Much like the Three Colours Trilogy, classical music plays an important atmospheric role, so lovers of that type of music are in for a treat. The scene of an old person struggling along and being watched is also similar in The Double Life Of Veronique and the Three Colours Trilogy, and connects the theme of the films. The dual role of Weronika and Veronique gave Irene Jacob a Best Actress award in Cannes.

I love the visual imagination and attention to detail, and certainly a very interesting film to interpret. Notice I call it a film, not a movie. And to me holds up to quite a few viewings, which is obviously a sign of a film of high quality.

Readers, I'd love to hear any comments on The Double Life Of Veronique!



interview transcripts: Kieslowski’s world and book Kieslowski on Kieslowski

Songs for your iPod

(2nd part of my Neil Young songathon. From the 60s/70s this week)

Sugar Mountain - Neil Young


Old Man - Neil Young


Borrowed Tune - Neil Young

Readers, any thoughts on this week's music?

Songs for your iPod

(Below are three songs from the 90s. Will post more Neil Young over the next 3 weeks! My goal is to illuminate some lesser-known of his tracks)

Natural Beauty – Neil Young

(One of my favourites from my best-loved Neil Young album, Harvest Moon. I previously shared the title track, which I also love)


Safeway Cart - Neil Young and Crazy Horse

(This track and Trans Am below are from his not-so-famous 1994 album Sleeps With Angels)


Trans Am – Neil Young and Crazy Horse

Readers, any thoughts on this week's music?

Film review: Three colors Red (1994)

Review is intended for people who have already watched the film. Spoilers may occur.

A chance friendship develops between Kern, a disillusioned retired judge, and a young woman, Valentine, her hopes and dreams intact. His dog escapes and is the reason they meet by accident. Perhaps the film is about how much of our life is decided by coincidence.

Both Valentine and the judge need to find their way in life, he makes pessimistic comments that are sort of a cry for help, he’s lonely and needs someone who will listen and encourage him to start living again. She asks what she can do to help, and the judge say, “just be there”. This is where the theme brotherhood comes into play, she can read between the lines his negative attitude is due to an unhappy love life.

According to actress Irene Jacob in the dvd extras, Kieslowski wanted to rediscover through the two characters that moment when the world is at your feet and everything is possible. The story is about if you don’t feel love, then nothing matters. Kieslowski doesn’t take a moral standpoint and doesn’t talk about the message of his films in interviews, he prefers to let the audience make up their own mind.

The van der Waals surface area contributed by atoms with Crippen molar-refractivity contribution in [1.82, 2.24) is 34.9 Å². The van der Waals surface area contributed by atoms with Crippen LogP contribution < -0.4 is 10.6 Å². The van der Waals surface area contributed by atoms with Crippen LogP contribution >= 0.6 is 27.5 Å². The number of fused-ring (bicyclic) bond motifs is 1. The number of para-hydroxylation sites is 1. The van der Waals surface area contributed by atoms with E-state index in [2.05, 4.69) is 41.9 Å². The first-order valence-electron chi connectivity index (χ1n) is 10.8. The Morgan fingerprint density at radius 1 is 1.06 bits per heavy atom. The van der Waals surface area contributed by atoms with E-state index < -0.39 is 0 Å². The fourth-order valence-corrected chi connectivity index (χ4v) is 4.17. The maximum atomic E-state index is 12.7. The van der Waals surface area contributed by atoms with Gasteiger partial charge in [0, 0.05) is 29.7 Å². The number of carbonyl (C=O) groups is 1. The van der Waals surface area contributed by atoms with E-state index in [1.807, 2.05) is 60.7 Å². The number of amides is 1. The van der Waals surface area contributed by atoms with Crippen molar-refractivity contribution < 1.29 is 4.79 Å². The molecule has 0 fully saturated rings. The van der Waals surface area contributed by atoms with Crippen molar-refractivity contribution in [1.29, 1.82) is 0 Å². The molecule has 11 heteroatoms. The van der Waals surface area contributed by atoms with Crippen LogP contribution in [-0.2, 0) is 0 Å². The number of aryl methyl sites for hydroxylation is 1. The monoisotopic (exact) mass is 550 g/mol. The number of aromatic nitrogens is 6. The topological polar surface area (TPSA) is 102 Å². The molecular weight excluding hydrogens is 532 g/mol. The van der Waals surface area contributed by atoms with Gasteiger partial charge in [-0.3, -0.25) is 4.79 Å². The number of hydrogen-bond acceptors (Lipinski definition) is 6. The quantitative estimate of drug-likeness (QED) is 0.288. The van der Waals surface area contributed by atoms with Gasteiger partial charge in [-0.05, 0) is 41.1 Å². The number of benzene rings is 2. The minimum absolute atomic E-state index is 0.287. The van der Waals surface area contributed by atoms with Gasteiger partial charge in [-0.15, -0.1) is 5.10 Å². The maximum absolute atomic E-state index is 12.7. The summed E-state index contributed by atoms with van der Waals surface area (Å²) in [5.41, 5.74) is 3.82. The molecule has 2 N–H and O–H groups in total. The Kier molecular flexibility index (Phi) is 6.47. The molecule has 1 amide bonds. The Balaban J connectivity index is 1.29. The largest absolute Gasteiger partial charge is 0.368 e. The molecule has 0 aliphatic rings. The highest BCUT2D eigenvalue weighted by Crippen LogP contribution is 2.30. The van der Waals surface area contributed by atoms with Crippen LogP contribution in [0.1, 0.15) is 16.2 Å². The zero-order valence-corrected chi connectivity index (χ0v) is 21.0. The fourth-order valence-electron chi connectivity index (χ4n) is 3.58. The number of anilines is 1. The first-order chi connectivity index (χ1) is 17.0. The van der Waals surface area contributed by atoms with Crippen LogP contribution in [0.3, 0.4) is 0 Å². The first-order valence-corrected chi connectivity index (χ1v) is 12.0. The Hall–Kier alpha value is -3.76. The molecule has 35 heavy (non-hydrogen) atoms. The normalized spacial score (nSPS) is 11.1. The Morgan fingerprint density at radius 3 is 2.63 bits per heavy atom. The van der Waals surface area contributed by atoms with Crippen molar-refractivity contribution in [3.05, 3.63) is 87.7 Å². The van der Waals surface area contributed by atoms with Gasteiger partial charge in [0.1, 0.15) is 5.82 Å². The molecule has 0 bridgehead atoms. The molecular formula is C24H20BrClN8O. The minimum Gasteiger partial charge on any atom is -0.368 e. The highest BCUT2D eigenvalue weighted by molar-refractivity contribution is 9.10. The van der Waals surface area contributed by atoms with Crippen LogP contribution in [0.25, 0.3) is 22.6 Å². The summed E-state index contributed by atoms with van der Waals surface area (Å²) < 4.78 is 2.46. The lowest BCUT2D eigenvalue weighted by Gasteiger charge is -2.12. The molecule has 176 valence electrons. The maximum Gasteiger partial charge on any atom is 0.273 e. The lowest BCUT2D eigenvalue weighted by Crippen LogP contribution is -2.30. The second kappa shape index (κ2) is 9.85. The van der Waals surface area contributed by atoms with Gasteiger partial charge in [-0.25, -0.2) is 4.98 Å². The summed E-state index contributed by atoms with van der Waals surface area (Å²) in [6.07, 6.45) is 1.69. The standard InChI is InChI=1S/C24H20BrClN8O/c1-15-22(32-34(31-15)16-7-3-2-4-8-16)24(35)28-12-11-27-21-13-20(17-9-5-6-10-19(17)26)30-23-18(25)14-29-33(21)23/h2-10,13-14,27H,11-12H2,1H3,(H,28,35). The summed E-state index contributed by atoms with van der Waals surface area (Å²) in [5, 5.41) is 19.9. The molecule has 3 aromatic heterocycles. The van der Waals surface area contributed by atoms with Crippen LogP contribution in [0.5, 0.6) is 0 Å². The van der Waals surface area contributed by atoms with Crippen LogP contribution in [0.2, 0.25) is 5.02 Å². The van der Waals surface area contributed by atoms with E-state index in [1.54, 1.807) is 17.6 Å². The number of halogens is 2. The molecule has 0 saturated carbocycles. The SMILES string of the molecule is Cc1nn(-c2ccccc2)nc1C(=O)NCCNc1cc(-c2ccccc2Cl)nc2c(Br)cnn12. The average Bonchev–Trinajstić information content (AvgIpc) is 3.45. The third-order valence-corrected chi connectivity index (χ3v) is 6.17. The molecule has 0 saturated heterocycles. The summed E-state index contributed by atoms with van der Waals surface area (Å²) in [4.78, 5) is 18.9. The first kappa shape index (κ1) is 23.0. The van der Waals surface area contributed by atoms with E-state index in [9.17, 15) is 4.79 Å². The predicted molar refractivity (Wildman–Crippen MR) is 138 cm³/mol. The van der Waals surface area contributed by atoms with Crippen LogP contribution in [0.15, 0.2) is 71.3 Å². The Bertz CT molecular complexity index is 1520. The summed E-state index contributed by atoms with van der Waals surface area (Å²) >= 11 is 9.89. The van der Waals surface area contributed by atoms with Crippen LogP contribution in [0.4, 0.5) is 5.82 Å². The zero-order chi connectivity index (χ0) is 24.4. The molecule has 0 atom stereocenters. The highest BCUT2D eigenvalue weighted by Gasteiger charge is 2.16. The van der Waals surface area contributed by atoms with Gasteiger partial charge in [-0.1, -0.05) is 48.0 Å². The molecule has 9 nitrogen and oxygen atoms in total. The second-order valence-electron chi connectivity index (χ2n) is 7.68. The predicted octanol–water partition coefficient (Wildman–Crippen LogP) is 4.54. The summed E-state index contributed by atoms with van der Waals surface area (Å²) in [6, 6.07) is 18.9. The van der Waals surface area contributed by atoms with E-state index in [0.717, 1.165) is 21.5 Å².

Like the characters feel like voyeurs, looking into other peoples lives, we the audience are in the same boat, studying the movie characters, and can pass our own personal judgements on events, like Valentine reacts to the judge’s surveillance of neighbours. I couldn't help feeling sorry for the lonely judge, even if he is spying on his neighbours.

Windows are a central theme in Kieslowski’s work. Blue (1993) begins with Julie breaking a window in anger and despair. Red ends with Kern’s window being broken, he doesn’t repair the glass, which could be interpreted as Kern’s desire to re-enter the world.

Valentine’s boyfriend Michel only exists on the phone, we never see him during the running time. A way of indicating he is only a shadow of a man, and not vital in Valentine’s life?

Valentine insists on the goodness in other people, which has a positive effect on Kern. On the flip side, Kern acts as a father figure to Valentine, through his words of wisdom and experience, she can learn things about life and herself. His behaviour and attitude confront Valentine with a different side of existence, which she is not used to from her life as a photo model.

From interview book Kieslowski on Kieslowski: “Valentine dearly wants to think of others, but she keeps thinking of others from her own perspective. She can’t do anything else. The audience can’t help it either. That’s the way it is. This poses the question: Even when we give something of ourselves, don’t we do it to appear better in our own eyes?”
“Valentine ought to have been born 40 years earlier or the judge 40 years later, they would have made a good couple. And they probably would have been happy together. I would think they have suited each other.”